I prefer Dingle to the Ring of Kerry, but Killarney Nat'l Park is wonderful. Dingle has so much to see in a small area. The Ring of Beara is great as an option to the more crowded ring and the Mizen peninsula is somewhat of an undiscovered gem for some reason.

The Conemarra and Kylemore Abbey are great but with 5 or 6 days, you probably don't have enough time.

The Waterford Crystal Factory is a fun tour, but the really good stuff comes from a little shop and crystal factory in Kinsale.

Ok, I've said enough. Have fun!!!

Bill
 
Mar 6th, 2002, 04:24 PM
  #9  
evelyntrav
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I could have mentioned in my previous reply that we did the itinerary I outlined above, plus other places as we had more time to spend in Ireland than you. The Burren area is an amazing place of unusual natural beauty and close to the Ciffs. It is a very natural environment and you will see herders with dogs and sheep in the fields and roads. As Bill said, forget the touristy Ring of Kerry and do Dingle and the pub town of Doolin. We found the Beara Peninsula and Inch Beach to be magnificant and very isolated. Be prepared to drive along the edge of mountainsides without guardrails, but it is manageable...just go slowly. Killarney is hard to manage as if you take the fun pony trap you wind up with your car in one place and you at another. We did the Ireland trip on our own except for this part as we found the best approach was to take an all day bus tour out of the town of Killarney which included the ride and a boat ride back. It worked out well for us. One more thing, we also went in May and had one day, the day in Killarney, of heavy rain. Fortunately, we had packed rain gear (including rain pants) and had a fun time as there were waterfalls galore in the park.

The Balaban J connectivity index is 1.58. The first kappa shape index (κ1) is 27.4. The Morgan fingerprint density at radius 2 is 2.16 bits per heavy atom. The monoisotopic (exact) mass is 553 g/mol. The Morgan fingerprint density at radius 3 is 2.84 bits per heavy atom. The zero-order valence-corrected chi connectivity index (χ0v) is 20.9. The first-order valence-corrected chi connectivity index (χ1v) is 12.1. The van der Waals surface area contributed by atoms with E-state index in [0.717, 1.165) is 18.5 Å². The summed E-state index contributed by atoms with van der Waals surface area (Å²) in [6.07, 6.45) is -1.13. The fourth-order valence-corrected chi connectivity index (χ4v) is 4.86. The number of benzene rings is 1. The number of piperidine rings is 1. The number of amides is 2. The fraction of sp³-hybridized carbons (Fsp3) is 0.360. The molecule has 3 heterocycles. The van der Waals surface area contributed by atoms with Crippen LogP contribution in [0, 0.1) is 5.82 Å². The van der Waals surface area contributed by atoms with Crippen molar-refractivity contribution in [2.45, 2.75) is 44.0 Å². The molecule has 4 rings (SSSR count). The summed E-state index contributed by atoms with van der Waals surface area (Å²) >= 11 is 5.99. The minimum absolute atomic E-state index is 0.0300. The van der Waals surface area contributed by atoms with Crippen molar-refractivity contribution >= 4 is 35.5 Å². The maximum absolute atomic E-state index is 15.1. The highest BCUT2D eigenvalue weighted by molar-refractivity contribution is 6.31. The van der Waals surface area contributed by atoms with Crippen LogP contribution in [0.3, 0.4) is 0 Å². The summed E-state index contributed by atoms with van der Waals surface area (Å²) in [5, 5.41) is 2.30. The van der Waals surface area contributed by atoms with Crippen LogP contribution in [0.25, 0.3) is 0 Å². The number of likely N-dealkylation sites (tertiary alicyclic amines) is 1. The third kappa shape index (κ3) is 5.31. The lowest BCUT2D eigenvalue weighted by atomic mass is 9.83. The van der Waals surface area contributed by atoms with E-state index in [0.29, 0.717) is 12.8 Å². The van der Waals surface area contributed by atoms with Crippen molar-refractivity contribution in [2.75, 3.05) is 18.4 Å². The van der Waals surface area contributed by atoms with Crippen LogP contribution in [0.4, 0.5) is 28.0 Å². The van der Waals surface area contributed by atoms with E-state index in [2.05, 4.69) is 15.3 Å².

Mar 6th, 2002, 05:31 PM
  #10  
asre
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Bill is right. There is a little crystal shop in Kinsale that sells the most beautiful hand made crystal at a reasonable price.